Georgian revival oak paneling lined the courtrooms.  Unfinished sketches of Andalusia’s legal legends—judges, prosecutors, government officials—filled the unpatronized rooms down the dark hallways leading to the judges’ chambers.  In the atrium, people of distinction, and some of disrepute, scuttled here and there, indifferent to any children, like me, who might have been wandering without supervision. 

The courtrooms were eerie when vacant.  This, I suspect, had to do with Dad’s telling me once that if you listened closely, when no one was around, you could hear the faint echoes of long-ago closing arguments sounding from the rafters.  Dad also claimed that, because Sherman had spared the courthouse, these disembodied voices belonged to lawyers living before the Civil War, or, as he called it, the War Between the States.  They alone of their generation endured as apparitions to monitor the halls of justice, he said.

Outside the courthouse, each weekday, around noon, lawyers in tweed and seersucker filled the town square, smoking pipes or cigars, conversing about politics and recent cases, the noisy industry of sparrows and crows convening at their feet.  Sometimes lawyers would grab a bourbon at Bar Noon, or at the rowdier Y’all Come Back Saloon.  Because drinking was considered out of keeping for a lawyer, most of the bench and bar carried flasks or didn’t drink at all.  Those who didn’t drink lost the most cases.

A funny feeling overtook me if I walked by these bars in the mornings, their lights off and doors shut, the smell of beer in the air.  Hours before, they were full of conviviality, conversation, energy, ambition.  But sleep had set in.  The sun was up, but sleep had set in.  The floors had been mopped, the chairs were stacked on the tables, and the doors were locked.  And sleep had set in.  The taps stopped flowing.  The malaise of the workaday world presented itself just as the sleep had set in.  And it had set in.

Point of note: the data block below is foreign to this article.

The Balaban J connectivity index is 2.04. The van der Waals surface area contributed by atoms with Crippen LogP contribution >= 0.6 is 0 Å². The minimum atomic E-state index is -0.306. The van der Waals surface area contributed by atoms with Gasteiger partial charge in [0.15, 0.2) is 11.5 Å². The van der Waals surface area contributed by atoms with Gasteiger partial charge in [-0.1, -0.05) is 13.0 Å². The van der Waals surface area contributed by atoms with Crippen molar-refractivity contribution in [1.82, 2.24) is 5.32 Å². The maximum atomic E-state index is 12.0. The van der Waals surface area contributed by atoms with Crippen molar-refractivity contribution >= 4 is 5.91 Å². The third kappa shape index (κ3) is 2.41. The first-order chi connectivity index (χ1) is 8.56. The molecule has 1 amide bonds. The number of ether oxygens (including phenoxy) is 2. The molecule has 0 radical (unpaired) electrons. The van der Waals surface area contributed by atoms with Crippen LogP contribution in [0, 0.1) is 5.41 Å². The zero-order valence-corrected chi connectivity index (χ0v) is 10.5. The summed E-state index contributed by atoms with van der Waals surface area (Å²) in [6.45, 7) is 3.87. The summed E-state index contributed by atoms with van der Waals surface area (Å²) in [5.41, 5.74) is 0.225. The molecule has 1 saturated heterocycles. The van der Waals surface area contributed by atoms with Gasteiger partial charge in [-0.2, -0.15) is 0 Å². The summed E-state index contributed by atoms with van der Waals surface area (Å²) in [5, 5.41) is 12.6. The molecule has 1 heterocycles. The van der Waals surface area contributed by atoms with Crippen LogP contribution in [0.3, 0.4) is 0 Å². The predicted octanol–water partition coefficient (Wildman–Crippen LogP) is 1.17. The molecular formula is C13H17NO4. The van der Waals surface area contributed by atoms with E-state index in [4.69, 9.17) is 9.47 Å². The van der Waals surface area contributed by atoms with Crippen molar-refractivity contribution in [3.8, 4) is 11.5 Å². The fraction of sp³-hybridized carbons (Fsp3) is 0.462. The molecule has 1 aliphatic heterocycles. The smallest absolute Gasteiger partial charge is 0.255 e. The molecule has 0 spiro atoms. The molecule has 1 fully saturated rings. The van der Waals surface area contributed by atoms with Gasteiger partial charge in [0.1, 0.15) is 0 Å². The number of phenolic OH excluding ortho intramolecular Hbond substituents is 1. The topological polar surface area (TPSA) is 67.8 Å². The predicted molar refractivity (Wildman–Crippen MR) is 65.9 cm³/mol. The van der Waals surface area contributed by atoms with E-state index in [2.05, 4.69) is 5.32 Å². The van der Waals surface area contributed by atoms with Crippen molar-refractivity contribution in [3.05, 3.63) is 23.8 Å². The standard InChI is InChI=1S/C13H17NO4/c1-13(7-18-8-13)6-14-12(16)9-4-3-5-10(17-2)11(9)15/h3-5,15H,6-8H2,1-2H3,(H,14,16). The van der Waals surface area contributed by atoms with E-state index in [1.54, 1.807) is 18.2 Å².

On one corner of the square was a butcher shop owned by a Turkish man who had immigrated to the United States and, however improbably, settled in Andalusia.  When he saw how pleased people were to be eating turkey on Thanksgiving, a holiday he had never experienced before, he decided that, each and every holiday thereafter, he would sell a particular item suitable for the occasion.  Easter arrived.  He saw chocolate bunny rabbits and eggs in the shop windows where turkeys had been during Thanksgiving.  So he slaughtered some rabbits in the back of his store and displayed their raw carcasses in the window of his shop.  Children were horrified.  Some cried.  One stood outside the window weeping, “He killed the Easter bunny.”  The butcher didn’t make that mistake again.

Little new besides happened in Andalusia.  Our perceived novelties were reformulations of old manners and methods of living.  No two days were alike.  Yet everything was the same.  We were indifferent to Watergate, removed from bellbottoms and flower power, and thrilled when Hank Aaron broke the Bambino’s homerun record.  The Babe, after all, had been a philandering, potbellied Yankee with bad manners and a loud mouth. 

No matter what news arrived by print or television, we favored ourselves over alien outsiders, especially Yankees.  We were irrationally loyal like that. 

These details about Andalusia are important—they must be important—because I remember them and consider them necessary to my story, which, as I say, is chiefly the story of Tommy and Sarah, who made me who I am.  Knowledge is an awareness of truths you create for yourself from images your mind retains.  The mind processes facts, in other words, but truth emerges only after you’ve pieced them into narrative.  It took me a long time to realize the truth about Tommy and Sarah.

I understood, when I was looking through photographs I’d taken from Dad’s drawer, that Magnolia County was fixed in time and space; the natural rules of temporal succession—of moment followed by consecutive moment—didn’t apply to us.  I remember looking at the images in my hand and thinking how the town appeared no different today than it had a century ago.  I fingered the faded, busy outlines of folks in the square, tracing their dark suits and flowing dresses with my thumb, they being so alive, occupied, and unaware of me, a boy they’d never know in an era they wouldn’t reach. 

Then I remember wondering whose face was behind the camera.  Why had he or she taken these photographs in what must have been, in those days, an explosive flash of smoke and lamplight? 

I gazed down into the palm of my free hand and imagined time slipping through my fingers as would water. 

I shaped the words, to no one in particular, Give me something new.  And something new came.